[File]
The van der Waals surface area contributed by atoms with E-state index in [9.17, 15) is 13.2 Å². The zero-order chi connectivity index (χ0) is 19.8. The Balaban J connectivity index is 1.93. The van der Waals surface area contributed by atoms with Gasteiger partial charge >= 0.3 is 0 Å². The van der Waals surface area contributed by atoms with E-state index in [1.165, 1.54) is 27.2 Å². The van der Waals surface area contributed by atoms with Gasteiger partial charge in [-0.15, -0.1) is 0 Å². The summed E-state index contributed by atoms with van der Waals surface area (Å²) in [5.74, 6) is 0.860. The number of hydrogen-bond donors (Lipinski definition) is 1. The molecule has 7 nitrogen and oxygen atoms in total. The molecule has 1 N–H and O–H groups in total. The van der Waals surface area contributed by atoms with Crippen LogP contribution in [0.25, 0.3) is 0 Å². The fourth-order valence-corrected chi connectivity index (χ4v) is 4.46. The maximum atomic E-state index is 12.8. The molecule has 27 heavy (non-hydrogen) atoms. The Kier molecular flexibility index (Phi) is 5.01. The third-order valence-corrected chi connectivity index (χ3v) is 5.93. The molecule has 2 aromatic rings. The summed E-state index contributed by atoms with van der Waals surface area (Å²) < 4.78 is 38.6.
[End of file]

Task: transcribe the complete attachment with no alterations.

The van der Waals surface area contributed by atoms with E-state index in [9.17, 15) is 13.2 Å². The zero-order chi connectivity index (χ0) is 19.8. The Balaban J connectivity index is 1.93. The van der Waals surface area contributed by atoms with Gasteiger partial charge >= 0.3 is 0 Å². The van der Waals surface area contributed by atoms with E-state index in [1.165, 1.54) is 27.2 Å². The van der Waals surface area contributed by atoms with Gasteiger partial charge in [-0.15, -0.1) is 0 Å². The summed E-state index contributed by atoms with van der Waals surface area (Å²) in [5.74, 6) is 0.860. The number of hydrogen-bond donors (Lipinski definition) is 1. The molecule has 7 nitrogen and oxygen atoms in total. The molecule has 1 N–H and O–H groups in total. The van der Waals surface area contributed by atoms with Crippen LogP contribution in [0.25, 0.3) is 0 Å². The fourth-order valence-corrected chi connectivity index (χ4v) is 4.46. The maximum atomic E-state index is 12.8. The molecule has 27 heavy (non-hydrogen) atoms. The Kier molecular flexibility index (Phi) is 5.01. The third-order valence-corrected chi connectivity index (χ3v) is 5.93. The molecule has 2 aromatic rings. The summed E-state index contributed by atoms with van der Waals surface area (Å²) < 4.78 is 38.6.